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I never could get the hang of Thursdays.
No Time to Die (2021)

I really enjoyed No Time to Die - Skyfall is still my favourite of the series, but this is a definite step up from Spectre. It's very much a close sequel though, so you might want to rewatch before you head to the cinema. I liked that it had a lot of the things that make the Bond films such reliable entertainment - the locations, the action, the cars - while at the same time moving away from some of the things that are outdated like the sexism. I think the way the character of Bond in the movie is at times feeling like he is left behind by things moving on, and at other times proving how he's still got it and is absolutely still awesome sums up how the films themselves are.

I think a lot of the complaints people have are unfounded - I've seen people complain about Bond's 'replacement' 00 just based on the trailers - but I think it was all done well; the world moves on, some things she does better, some things he does and they have a respect for each other as people in the end. Rami Malek's villain might not be a classic, but his poison garden villain lair certainly is. And no spoilers, but I thought the ending was fitting.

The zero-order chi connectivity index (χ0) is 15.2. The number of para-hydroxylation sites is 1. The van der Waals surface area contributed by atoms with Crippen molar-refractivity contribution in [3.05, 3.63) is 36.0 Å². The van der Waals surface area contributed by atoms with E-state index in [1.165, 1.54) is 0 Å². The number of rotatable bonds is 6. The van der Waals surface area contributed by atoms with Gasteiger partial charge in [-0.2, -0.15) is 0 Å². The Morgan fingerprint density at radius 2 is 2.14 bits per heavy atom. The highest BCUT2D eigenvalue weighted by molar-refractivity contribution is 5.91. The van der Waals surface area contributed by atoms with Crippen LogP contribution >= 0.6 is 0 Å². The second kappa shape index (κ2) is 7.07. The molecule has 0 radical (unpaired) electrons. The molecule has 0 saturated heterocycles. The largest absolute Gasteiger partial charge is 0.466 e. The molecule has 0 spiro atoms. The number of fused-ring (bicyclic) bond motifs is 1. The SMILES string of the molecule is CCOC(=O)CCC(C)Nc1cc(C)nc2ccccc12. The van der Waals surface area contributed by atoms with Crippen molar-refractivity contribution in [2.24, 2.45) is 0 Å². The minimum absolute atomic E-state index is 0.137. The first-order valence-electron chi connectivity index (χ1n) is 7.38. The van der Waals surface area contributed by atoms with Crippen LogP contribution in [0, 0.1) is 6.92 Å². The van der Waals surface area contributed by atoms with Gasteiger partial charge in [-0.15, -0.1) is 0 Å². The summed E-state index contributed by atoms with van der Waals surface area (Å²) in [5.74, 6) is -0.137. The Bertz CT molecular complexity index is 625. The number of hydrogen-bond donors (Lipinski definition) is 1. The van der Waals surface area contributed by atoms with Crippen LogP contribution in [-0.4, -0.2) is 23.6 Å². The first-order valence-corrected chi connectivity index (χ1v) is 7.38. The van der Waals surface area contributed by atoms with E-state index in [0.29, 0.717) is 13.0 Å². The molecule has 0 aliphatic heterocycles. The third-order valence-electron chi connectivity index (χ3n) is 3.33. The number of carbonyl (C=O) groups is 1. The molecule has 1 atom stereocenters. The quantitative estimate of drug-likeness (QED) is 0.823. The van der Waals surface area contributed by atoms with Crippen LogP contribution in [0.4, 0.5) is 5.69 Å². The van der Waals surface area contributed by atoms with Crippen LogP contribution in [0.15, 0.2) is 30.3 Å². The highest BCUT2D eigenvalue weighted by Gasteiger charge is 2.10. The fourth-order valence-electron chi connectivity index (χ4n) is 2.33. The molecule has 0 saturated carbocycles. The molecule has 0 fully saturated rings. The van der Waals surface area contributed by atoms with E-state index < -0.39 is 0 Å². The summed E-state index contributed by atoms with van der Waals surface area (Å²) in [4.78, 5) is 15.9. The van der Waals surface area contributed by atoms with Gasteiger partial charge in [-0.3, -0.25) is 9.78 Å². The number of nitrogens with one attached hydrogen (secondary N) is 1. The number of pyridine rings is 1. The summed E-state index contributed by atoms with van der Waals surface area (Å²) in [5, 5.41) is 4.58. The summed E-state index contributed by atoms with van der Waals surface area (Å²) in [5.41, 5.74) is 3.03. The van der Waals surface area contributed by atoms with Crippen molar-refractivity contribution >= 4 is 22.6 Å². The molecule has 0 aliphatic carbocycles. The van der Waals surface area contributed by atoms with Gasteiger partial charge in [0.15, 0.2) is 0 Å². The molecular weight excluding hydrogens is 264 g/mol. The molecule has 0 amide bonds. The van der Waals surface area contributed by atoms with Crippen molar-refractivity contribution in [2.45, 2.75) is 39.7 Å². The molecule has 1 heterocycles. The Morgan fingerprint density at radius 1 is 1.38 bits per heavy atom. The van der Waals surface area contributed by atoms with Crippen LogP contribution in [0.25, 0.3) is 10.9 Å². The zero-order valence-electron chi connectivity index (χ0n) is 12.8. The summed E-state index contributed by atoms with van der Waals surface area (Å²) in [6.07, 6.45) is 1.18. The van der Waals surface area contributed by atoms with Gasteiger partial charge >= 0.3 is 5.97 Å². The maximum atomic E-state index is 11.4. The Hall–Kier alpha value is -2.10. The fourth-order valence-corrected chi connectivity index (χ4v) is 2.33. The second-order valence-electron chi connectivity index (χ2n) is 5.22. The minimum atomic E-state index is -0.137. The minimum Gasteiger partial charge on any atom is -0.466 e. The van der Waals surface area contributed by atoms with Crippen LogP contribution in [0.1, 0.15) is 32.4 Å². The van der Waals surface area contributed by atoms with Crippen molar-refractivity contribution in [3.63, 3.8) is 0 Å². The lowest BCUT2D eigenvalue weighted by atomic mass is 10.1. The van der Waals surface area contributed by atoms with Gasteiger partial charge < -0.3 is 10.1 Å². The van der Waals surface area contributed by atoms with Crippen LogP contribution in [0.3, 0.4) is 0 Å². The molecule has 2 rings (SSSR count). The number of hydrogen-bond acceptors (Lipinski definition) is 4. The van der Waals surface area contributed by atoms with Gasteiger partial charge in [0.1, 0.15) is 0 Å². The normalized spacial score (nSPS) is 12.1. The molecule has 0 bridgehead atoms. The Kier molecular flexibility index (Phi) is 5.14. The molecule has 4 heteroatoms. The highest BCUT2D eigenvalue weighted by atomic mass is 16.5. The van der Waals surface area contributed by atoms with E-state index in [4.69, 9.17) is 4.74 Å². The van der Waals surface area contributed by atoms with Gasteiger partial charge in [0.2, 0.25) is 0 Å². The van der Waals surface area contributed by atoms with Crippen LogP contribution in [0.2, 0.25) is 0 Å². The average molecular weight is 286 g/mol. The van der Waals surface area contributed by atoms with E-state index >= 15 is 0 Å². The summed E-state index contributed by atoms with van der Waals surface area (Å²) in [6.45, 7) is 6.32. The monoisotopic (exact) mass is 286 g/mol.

I like how Craig's Bond films have become a whole contained arc of their own as well as having a place in the whole Bond history. There were a few nods to earlier films (like the reuse of 'All the Time in the World') and times where everything even looks like it could be in the sixties or seventies. It's throwaway, but I really liked the bit where Bond just uses his phone to take a photo of something - no need for tiny cameras or exploding pens!